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UW medical students in Spokane learn about anatomy in new lab on the Gonzaga campus

Bharti Bharani, Jeanette Schwensen and Kate Fine are among the first-year medical students at the University of Washington who explore cadavers in the anatomy lab in the new UW-GU Health Partnership Building.
Doug Nadvornick/Spokane Public Radio
Bharti Bharani, Jeanette Schwensen and Kate Fine are among the first-year medical students at the University of Washington who explore cadavers in the anatomy lab in the new UW-GU Health Partnership Building.

The lab is part of the recently-opened UW-GU Health Partnership Building.

University of Washington medical students in Spokane are taking a few days off before beginning their spring quarter next week.

During their first year of medical school, students are learning about human body organs and systems. Much of their work is reading and memorizing, but they also get their share of hands-on training. They have a new venue for that.

The anatomy lab in the recently-opened University of Washington-Gonzaga Health Partnership Building is a spacious room with 15 covered stainless steel tables, each cocooning a donated body.

“It is lit up like a surgery suite would be lit and in addition to that light coming down from the ceiling, we have directional lights hanging over each table, like you might see in a surgery suite so that they can really illuminate whatever it is that they’re working on," said Dr. Zach Gallaher, a UW teaching professor who oversees the lab.

This is anything but a dimly lit, cramped, smelly basement space where some of today’s doctors learned anatomy.

“The air flow in this room is designed to exchange 20 times an hour. Air comes down from the ceiling as a sheet and moves down through the space and out near the floor, so air is always moving away from an individual’s face if you’re standing in this room," he said.

When students first came to the lab, some had worked on cadavers before, but many hadn’t. So the School of Medicine held a one-day orientation session at the start of fall quarter, something Jeanette Schwensen liked.

“Once we had that one day solely to kind of appreciate our donors and really kind of feel what it was like to be in the space, I think that really helps," she said. "Then we came back and we started to do the dissections, started to learn the anatomy. We all had time to kind of emotionally and mentally process all of the feelings that we had.”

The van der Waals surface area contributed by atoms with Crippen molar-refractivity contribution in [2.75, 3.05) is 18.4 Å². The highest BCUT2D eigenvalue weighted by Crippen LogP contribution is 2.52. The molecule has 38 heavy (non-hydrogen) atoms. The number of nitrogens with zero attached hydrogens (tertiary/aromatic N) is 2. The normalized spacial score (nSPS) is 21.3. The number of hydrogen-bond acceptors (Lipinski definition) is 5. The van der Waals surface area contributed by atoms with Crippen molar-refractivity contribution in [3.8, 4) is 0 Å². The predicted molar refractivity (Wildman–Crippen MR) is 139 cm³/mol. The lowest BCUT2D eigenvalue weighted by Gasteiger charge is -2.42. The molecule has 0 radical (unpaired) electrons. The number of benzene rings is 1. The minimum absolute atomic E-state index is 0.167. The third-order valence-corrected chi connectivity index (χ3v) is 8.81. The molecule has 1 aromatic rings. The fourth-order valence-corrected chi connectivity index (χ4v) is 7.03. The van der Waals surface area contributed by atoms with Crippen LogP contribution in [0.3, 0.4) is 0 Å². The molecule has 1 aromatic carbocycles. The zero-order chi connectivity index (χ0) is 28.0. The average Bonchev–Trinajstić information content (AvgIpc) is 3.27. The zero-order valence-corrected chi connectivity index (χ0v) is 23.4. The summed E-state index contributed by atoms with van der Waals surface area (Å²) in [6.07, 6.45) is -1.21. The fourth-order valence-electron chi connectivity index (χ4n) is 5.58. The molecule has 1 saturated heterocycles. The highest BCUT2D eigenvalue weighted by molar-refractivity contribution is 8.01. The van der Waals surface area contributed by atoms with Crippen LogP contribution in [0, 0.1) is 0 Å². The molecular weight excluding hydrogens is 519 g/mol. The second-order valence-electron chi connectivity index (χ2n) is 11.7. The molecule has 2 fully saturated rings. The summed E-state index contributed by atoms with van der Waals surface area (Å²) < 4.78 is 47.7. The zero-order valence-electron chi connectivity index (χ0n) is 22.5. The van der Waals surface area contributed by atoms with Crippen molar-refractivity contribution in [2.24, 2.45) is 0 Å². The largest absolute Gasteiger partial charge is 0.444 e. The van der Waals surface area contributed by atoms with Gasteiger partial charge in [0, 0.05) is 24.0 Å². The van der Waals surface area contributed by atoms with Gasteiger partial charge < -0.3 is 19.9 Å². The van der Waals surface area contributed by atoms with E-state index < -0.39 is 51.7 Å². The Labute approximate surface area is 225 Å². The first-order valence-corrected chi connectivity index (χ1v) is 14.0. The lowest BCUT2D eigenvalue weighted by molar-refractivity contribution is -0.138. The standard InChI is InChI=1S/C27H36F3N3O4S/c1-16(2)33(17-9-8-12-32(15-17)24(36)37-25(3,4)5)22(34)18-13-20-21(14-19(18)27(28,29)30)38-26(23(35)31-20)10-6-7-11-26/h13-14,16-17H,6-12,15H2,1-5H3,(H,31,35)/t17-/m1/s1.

Six months into their first year, Gallaher says the students have picked at and prodded organs and limbs. They’re about halfway through the body.

“We will have our lab sessions, which are typically run for two or three hours, but then they’ll be assessed on that material maybe two or three days to a week later and, during that time, we hope and expect our students are in this lab studying in student-led study groups," he said.

They have access to the lab 24/7. Bharti Bharani didn’t confess to logging those kinds of hours, but she did say this has become one of her most frequented places.

“Sometimes after lab sessions we’ll stay after class for an hour or so and sometimes our professors will stick around as well to answer questions. We come in on weekends and the morning before class. I’ve never been here actually at midnight but I was here till 9 once," she said.

“At one point I wasn’t sure I needed to do a cadaver lab because we had Covid, right? And people learned all the stuff online. I was thinking that as someone who has never done anatomy, it was why do we need to go back in the lab?" Schwensen said.

"Now that I’ve halfway experienced all of these dissections, I really, really appreciate that this is a necessary part of our academic training as physicians," she said.

For first-year student Kate Fine, working regularly with a donor body has special meaning.

“My grandma actually donated her body last year to the UW class and so this was a really cool experience for me, kind of full circle in that respect," she said.

It has helped open up options as she thinks about the type of doctor she wants to be.

“Being in here made me very interested in surgery, something that I hadn’t really thought about before," Fine said.

Whether she pursues surgery or something else, she will have had the chance to get up close and personal with a real human body. Next week she and her peers will turn their attention to the kidneys.

One of the Northwest's most seasoned reporters is returning to his SPR roots. Doug Nadvornick will be heard frequently on KPBX and KSFC reporting on local news.